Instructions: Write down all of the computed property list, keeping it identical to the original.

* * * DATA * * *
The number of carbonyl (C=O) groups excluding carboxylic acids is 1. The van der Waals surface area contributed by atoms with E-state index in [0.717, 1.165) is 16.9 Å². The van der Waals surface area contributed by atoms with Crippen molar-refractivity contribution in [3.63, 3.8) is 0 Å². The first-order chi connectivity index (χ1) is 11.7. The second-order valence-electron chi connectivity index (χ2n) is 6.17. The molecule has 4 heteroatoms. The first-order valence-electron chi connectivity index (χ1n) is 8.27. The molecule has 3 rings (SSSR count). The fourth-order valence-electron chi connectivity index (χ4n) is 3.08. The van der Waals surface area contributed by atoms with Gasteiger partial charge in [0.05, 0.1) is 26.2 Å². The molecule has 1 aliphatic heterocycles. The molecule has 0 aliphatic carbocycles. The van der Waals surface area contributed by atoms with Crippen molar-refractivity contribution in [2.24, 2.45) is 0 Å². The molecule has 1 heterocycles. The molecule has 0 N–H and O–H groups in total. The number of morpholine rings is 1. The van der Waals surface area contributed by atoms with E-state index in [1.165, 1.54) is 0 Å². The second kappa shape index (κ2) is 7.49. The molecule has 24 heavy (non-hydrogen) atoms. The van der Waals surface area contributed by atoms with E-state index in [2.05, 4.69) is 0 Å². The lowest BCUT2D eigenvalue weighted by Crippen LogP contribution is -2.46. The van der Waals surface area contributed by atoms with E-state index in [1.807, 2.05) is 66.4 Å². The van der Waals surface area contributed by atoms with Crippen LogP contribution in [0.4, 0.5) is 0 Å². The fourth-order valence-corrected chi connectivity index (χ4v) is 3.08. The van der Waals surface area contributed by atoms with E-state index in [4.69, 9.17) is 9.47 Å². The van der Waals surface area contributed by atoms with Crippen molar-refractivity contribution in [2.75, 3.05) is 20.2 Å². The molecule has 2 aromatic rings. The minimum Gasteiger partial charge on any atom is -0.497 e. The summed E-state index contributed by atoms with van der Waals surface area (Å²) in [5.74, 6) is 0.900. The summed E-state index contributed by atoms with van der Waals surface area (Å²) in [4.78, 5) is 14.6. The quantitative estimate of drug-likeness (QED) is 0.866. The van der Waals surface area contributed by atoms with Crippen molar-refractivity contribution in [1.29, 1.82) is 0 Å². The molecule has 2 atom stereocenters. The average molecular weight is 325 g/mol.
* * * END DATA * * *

The number of carbonyl (C=O) groups excluding carboxylic acids is 1. The van der Waals surface area contributed by atoms with E-state index in [0.717, 1.165) is 16.9 Å². The van der Waals surface area contributed by atoms with Crippen molar-refractivity contribution in [3.63, 3.8) is 0 Å². The first-order chi connectivity index (χ1) is 11.7. The second-order valence-electron chi connectivity index (χ2n) is 6.17. The molecule has 4 heteroatoms. The first-order valence-electron chi connectivity index (χ1n) is 8.27. The molecule has 3 rings (SSSR count). The fourth-order valence-electron chi connectivity index (χ4n) is 3.08. The van der Waals surface area contributed by atoms with Gasteiger partial charge in [0.05, 0.1) is 26.2 Å². The molecule has 1 aliphatic heterocycles. The molecule has 0 aliphatic carbocycles. The van der Waals surface area contributed by atoms with Crippen molar-refractivity contribution in [2.24, 2.45) is 0 Å². The molecule has 1 heterocycles. The molecule has 0 N–H and O–H groups in total. The number of morpholine rings is 1. The van der Waals surface area contributed by atoms with E-state index in [1.165, 1.54) is 0 Å². The second kappa shape index (κ2) is 7.49. The molecule has 24 heavy (non-hydrogen) atoms. The van der Waals surface area contributed by atoms with E-state index in [2.05, 4.69) is 0 Å². The lowest BCUT2D eigenvalue weighted by Crippen LogP contribution is -2.46. The van der Waals surface area contributed by atoms with E-state index in [1.807, 2.05) is 66.4 Å². The van der Waals surface area contributed by atoms with Crippen LogP contribution in [0.4, 0.5) is 0 Å². The fourth-order valence-corrected chi connectivity index (χ4v) is 3.08. The van der Waals surface area contributed by atoms with E-state index in [4.69, 9.17) is 9.47 Å². The van der Waals surface area contributed by atoms with Crippen molar-refractivity contribution in [2.75, 3.05) is 20.2 Å². The molecule has 2 aromatic rings. The minimum Gasteiger partial charge on any atom is -0.497 e. The summed E-state index contributed by atoms with van der Waals surface area (Å²) in [5.74, 6) is 0.900. The summed E-state index contributed by atoms with van der Waals surface area (Å²) in [4.78, 5) is 14.6. The quantitative estimate of drug-likeness (QED) is 0.866. The van der Waals surface area contributed by atoms with Crippen molar-refractivity contribution in [1.29, 1.82) is 0 Å². The molecule has 2 atom stereocenters. The average molecular weight is 325 g/mol.